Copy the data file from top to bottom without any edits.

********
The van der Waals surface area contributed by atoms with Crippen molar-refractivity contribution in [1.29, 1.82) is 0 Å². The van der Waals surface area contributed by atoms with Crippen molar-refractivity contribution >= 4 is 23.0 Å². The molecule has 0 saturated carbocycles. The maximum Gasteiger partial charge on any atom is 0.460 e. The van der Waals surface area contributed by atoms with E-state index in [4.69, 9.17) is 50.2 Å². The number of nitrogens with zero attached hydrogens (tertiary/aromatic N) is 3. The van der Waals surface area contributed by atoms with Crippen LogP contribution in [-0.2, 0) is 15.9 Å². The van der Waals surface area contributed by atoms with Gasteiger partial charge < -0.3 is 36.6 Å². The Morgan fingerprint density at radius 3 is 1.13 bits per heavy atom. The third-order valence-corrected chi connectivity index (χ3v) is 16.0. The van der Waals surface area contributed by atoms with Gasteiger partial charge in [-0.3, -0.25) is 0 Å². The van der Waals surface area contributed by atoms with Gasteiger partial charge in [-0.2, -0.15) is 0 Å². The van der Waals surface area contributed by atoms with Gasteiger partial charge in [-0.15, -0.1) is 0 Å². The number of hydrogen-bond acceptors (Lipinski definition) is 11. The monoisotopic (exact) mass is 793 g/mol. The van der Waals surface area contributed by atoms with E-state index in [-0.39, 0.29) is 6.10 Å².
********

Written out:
The van der Waals surface area contributed by atoms with Crippen molar-refractivity contribution in [1.29, 1.82) is 0 Å². The van der Waals surface area contributed by atoms with Crippen molar-refractivity contribution >= 4 is 23.0 Å². The molecule has 0 saturated carbocycles. The maximum Gasteiger partial charge on any atom is 0.460 e. The van der Waals surface area contributed by atoms with E-state index in [4.69, 9.17) is 50.2 Å². The number of nitrogens with zero attached hydrogens (tertiary/aromatic N) is 3. The van der Waals surface area contributed by atoms with Crippen LogP contribution in [-0.2, 0) is 15.9 Å². The van der Waals surface area contributed by atoms with Gasteiger partial charge < -0.3 is 36.6 Å². The Morgan fingerprint density at radius 3 is 1.13 bits per heavy atom. The third-order valence-corrected chi connectivity index (χ3v) is 16.0. The van der Waals surface area contributed by atoms with Gasteiger partial charge in [-0.3, -0.25) is 0 Å². The van der Waals surface area contributed by atoms with Gasteiger partial charge in [-0.2, -0.15) is 0 Å². The van der Waals surface area contributed by atoms with Gasteiger partial charge in [-0.15, -0.1) is 0 Å². The number of hydrogen-bond acceptors (Lipinski definition) is 11. The monoisotopic (exact) mass is 793 g/mol. The van der Waals surface area contributed by atoms with E-state index in [-0.39, 0.29) is 6.10 Å².